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SpaceIL to Move Forward With Moon-Landing Mission Despite Cancellation of X Prize

SpaceIL made the announcement after X Prize Founder Peter Diamandis and CEO Marcus Shingles announced on Tuesday the cancellation of the $30 million competition

Hagar Ravet 18:5924.01.18

Israeli non-profit organization SpaceIL announced on Wednesday it will move forward with its mission to land an unmanned spacecraft on the moon during 2018, which was part of Google’s 10-year space race competition Lunar X Prize.

 

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SpaceIL made the announcement after X Prize Founder Peter Diamandis and CEO Marcus Shingles announced on Tuesday the cancellation of the $30 million competition.

Illustration of SpaceIL's unmanned spacecraft. Image: SpaceIL Illustration of SpaceIL's unmanned spacecraft. Image: SpaceIL

 

First announced in 2007, The Google Lunar X Prize was organized by the X Prize Foundation and sponsored by Google. Privately-funded teams across the world were called on to compete to be the first to land an unmanned spacecraft on the Moon. The competition’s launch deadline was March 31, 2018.

 

Established in 2011 with the goal of landing the first Israeli spacecraft on the Moon, in October 2015, SpaceIL became the first team to announce a signed launch contract, set to take place on a SpaceX rocket. In January 2017, SpaceIL was listed as one of the five finalists of the X Prize competition.

 

On Tuesday, the competition ended without a winner after the X Prize Foundation concluded that none of the five finalists would make the March 31 launch deadline.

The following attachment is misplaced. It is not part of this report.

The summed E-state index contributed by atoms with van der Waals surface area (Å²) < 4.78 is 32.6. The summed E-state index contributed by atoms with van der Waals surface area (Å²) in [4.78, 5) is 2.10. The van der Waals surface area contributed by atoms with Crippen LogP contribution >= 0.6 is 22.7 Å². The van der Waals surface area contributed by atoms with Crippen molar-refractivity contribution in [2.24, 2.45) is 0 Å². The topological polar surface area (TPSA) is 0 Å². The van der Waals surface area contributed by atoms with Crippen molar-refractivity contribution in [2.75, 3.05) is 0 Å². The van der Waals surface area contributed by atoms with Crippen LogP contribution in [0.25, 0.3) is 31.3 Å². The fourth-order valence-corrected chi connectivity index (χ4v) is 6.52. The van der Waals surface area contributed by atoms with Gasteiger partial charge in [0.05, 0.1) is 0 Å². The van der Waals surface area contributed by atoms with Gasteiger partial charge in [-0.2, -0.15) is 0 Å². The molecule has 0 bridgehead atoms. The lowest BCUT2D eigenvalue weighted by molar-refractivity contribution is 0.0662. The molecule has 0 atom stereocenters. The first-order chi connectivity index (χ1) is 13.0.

“As a result of this competition, we have sparked the conversation and changed expectations with regard to who can land on the Moon,” Messrs. Diamandis and Shingles wrote in a statement. “Many now believe it’s no longer the sole purview of a few government agencies, but now may be achieved by small teams of entrepreneurs, engineers, and innovators from around the world.” Messrs. Diamandis and Shingles also said that teams participating in the competition have raised more than $300 million through sponsorships and investments.

In its announcement, SpaceIL said it is moving full-force ahead with the moon landing mission. SpaceIL added that their spacecraft is in final stages of development and that the organization recently successfully tested the spacecraft’s ignition systems.

 

Other X Prize contenders announced their intention to move on with their projects, including U.S.-based Moon Express and Japanese Hakuto.

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